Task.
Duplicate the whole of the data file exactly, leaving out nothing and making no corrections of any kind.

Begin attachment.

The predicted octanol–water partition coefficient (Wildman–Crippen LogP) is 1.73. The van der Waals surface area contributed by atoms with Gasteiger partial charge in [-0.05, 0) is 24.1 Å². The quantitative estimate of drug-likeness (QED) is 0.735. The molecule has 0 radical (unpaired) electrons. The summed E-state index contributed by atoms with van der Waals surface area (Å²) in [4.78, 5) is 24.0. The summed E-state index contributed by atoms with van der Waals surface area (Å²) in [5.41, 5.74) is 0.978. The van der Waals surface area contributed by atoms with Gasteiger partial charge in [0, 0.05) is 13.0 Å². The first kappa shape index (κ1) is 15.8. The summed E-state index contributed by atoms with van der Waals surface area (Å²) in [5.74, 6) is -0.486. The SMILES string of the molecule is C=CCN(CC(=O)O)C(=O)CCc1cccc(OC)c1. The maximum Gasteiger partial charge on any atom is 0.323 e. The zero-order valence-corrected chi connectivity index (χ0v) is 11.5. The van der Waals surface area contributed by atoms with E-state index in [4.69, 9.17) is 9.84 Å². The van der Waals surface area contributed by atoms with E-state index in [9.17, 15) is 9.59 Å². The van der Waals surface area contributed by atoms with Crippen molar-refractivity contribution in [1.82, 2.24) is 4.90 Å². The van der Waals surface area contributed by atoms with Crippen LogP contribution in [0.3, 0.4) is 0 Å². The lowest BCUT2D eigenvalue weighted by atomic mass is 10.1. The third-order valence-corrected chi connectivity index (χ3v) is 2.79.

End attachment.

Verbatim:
The predicted octanol–water partition coefficient (Wildman–Crippen LogP) is 1.73. The van der Waals surface area contributed by atoms with Gasteiger partial charge in [-0.05, 0) is 24.1 Å². The quantitative estimate of drug-likeness (QED) is 0.735. The molecule has 0 radical (unpaired) electrons. The summed E-state index contributed by atoms with van der Waals surface area (Å²) in [4.78, 5) is 24.0. The summed E-state index contributed by atoms with van der Waals surface area (Å²) in [5.41, 5.74) is 0.978. The van der Waals surface area contributed by atoms with Gasteiger partial charge in [0, 0.05) is 13.0 Å². The first kappa shape index (κ1) is 15.8. The summed E-state index contributed by atoms with van der Waals surface area (Å²) in [5.74, 6) is -0.486. The SMILES string of the molecule is C=CCN(CC(=O)O)C(=O)CCc1cccc(OC)c1. The maximum Gasteiger partial charge on any atom is 0.323 e. The zero-order valence-corrected chi connectivity index (χ0v) is 11.5. The van der Waals surface area contributed by atoms with E-state index in [4.69, 9.17) is 9.84 Å². The van der Waals surface area contributed by atoms with E-state index in [9.17, 15) is 9.59 Å². The van der Waals surface area contributed by atoms with Crippen molar-refractivity contribution in [1.82, 2.24) is 4.90 Å². The van der Waals surface area contributed by atoms with Crippen LogP contribution in [0.3, 0.4) is 0 Å². The lowest BCUT2D eigenvalue weighted by atomic mass is 10.1. The third-order valence-corrected chi connectivity index (χ3v) is 2.79.